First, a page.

Wikileaks' Assange extradition appeal fails at UK's High Court

Julian Assange, founder of Wikileaks, has lost his appeal to be extradited to Sweden to face rape and sexual assault charges.
Written by Zack Whittaker, Contributor

LONDON -- Julian Assange, founder of Wikileaks, is to be extradited to Sweden to face sexual assault charges, after his High Court appeal in London failed.

Assange will have two weeks to lodge a further appeal with the Supreme Court, the UK's highest judicial body, but only should officials believe that the case is in the public interest.

(Source: CBS News)

Assange was arrested under a European Arrest Warrant in December 2010, but resides currently in east England under strict bail conditions.

Arguing earlier in the proceedings, Assange's legal team said that the arrest warrant he was arrested under was "not fair and accurate", according to the Guardian.

The warrant itself, argued the prosecution on behalf of Sweden, was "deliberately vague", but maintained that clear allegations were made using "unmistakable language".

Assange's legal team has made it clear time and again that if he were to be extradited to Sweden, it would be far easier for the United States to extradite him further -- needing residence in the United Kingdom to remain out of U.S. hands.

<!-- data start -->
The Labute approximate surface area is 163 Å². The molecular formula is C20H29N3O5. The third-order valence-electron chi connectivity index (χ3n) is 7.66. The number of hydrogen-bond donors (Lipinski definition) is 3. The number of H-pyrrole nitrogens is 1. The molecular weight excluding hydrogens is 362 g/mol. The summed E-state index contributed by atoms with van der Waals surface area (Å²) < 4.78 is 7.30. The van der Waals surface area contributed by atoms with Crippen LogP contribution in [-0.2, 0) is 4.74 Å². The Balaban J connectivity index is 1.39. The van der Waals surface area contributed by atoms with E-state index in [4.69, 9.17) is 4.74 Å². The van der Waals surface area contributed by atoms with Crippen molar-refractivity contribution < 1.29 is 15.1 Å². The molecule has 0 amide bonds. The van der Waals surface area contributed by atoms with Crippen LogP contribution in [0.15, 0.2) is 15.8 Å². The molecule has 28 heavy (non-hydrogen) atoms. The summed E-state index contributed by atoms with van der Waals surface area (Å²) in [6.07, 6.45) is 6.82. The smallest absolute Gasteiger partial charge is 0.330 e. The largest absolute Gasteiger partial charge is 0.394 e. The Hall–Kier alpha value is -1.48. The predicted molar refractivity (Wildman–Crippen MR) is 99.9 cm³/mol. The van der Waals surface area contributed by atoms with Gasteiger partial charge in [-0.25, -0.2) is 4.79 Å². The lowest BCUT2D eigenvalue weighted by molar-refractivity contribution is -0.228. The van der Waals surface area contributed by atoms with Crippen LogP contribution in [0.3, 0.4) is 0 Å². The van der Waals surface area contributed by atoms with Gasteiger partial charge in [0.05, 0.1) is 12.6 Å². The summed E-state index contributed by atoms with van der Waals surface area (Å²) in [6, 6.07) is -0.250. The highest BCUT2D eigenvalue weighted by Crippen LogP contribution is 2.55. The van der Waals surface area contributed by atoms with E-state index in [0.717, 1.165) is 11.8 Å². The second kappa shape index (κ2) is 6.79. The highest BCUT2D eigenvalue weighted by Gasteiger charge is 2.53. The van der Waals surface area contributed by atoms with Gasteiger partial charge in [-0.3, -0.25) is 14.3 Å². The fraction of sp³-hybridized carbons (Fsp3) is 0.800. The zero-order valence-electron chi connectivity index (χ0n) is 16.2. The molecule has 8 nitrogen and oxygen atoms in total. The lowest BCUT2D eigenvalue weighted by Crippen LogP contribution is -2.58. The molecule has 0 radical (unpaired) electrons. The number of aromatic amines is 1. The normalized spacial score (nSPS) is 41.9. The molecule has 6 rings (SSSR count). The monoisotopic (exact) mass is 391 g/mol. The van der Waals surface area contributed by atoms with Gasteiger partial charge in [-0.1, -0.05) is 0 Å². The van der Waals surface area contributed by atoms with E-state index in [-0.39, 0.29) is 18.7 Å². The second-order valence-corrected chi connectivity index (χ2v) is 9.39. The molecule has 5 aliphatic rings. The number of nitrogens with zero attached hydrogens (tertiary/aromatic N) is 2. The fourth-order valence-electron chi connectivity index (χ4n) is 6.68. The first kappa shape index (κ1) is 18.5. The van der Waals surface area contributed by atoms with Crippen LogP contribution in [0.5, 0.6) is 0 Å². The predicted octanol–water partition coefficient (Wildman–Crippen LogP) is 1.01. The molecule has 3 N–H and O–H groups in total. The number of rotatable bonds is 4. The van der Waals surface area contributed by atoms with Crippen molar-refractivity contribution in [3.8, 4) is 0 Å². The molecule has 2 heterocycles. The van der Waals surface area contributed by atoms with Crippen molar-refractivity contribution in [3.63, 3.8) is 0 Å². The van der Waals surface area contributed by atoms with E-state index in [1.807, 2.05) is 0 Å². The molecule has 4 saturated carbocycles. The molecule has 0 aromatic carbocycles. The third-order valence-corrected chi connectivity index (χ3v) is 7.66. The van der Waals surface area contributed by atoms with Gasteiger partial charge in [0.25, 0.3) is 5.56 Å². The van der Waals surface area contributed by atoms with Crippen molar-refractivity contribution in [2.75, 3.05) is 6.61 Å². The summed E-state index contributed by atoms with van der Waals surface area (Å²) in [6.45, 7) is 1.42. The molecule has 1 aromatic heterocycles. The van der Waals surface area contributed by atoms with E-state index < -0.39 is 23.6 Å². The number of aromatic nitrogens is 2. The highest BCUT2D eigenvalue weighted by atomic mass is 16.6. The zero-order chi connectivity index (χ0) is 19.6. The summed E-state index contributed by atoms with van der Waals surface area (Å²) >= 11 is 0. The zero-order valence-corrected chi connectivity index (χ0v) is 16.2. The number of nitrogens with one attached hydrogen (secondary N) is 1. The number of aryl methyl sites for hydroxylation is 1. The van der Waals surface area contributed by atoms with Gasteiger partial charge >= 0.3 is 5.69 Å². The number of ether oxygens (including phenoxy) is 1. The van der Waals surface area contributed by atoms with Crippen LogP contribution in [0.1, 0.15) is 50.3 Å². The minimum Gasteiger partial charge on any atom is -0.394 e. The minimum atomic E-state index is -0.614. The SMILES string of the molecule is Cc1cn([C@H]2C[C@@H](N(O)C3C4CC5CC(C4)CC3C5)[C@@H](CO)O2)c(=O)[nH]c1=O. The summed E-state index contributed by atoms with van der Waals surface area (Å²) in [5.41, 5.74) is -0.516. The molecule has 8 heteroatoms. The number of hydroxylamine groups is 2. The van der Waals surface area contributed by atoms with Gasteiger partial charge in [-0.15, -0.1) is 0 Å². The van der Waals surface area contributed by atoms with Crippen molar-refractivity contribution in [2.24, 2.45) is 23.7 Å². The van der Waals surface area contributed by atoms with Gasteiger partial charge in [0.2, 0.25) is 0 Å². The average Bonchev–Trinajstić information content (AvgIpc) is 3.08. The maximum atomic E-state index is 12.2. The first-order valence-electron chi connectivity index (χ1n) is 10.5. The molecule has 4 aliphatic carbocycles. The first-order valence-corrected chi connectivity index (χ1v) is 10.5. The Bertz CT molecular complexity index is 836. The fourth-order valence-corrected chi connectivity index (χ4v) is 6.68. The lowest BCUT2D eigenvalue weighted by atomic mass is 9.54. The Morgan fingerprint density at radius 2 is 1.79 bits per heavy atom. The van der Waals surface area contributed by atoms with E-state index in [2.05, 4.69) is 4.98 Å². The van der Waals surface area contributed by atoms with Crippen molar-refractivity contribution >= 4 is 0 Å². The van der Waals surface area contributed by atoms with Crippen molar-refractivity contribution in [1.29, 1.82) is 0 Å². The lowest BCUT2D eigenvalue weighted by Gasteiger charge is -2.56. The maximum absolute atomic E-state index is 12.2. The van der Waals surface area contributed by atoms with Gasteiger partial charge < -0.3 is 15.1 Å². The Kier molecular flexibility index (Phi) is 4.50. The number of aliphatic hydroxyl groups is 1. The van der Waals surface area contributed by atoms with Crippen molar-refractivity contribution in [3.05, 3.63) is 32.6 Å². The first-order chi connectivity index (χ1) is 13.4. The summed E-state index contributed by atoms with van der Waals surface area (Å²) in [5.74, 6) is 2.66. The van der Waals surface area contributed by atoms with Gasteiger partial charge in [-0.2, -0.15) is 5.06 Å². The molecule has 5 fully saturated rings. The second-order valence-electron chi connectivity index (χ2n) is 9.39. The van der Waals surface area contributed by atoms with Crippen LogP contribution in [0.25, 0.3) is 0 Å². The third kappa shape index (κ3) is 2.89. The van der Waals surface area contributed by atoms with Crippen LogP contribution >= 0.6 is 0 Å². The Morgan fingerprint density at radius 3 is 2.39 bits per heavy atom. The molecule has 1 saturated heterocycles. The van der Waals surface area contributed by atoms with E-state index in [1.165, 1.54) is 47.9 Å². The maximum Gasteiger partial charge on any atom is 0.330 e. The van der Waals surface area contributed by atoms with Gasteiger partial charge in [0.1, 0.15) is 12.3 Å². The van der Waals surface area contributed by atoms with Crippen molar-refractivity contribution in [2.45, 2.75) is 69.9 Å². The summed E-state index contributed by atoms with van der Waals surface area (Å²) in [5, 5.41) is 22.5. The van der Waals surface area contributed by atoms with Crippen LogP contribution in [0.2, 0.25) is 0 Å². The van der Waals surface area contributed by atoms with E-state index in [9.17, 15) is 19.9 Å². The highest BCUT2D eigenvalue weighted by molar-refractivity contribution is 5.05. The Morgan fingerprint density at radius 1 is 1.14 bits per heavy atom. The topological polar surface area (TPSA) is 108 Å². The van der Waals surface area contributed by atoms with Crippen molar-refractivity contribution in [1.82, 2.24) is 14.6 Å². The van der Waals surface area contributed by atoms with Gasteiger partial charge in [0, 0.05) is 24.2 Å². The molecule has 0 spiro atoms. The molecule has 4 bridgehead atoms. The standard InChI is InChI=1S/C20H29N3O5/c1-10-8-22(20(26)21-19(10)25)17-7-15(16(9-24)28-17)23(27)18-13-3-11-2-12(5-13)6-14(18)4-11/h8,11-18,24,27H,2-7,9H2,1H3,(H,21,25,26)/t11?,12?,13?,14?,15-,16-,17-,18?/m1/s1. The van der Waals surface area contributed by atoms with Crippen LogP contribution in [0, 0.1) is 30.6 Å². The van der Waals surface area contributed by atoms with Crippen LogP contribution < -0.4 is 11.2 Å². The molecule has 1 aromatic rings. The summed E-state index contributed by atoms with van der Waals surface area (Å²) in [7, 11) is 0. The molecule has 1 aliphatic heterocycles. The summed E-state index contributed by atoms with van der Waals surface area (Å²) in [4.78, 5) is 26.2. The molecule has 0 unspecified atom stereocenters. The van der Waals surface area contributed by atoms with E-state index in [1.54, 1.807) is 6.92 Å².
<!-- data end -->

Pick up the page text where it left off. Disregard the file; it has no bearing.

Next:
A U.S grand jury is still deliberating whether to indict Assange on espionage charges.

As Sweden's criminal justice system does not have a system for bail, Assange will be detained immediately upon his arrival.

The Wikileaks founder had angered the U.S. government after 'Cablegate', where 250,000 diplomatic cables between embassies were leaked and published by various co-ordinating media organisations.

The U.S. diplomatic cables release last year was the largest cache of classified documents released by the whistleblowing website, Wikileaks.

The cables sparked an international outrage at both governments and Wikileaks, and set to spark the 2011 Arab Spring, which led to revolutions across the Middle East and North Africa.

Last month, Assange told reporters at a press conference in the British capital that Wikileaks would suspend operations, amid a 'financial blockade' of donations by major U.S. banks, including PayPal, Visa and MasterCard, to instead focus on fundraising.

The blockade, which began in December 2010, caused Wikileaks to lose 95 percent of its revenue, the founder said, forcing the organisation to use cash reserves for the past 11 months.


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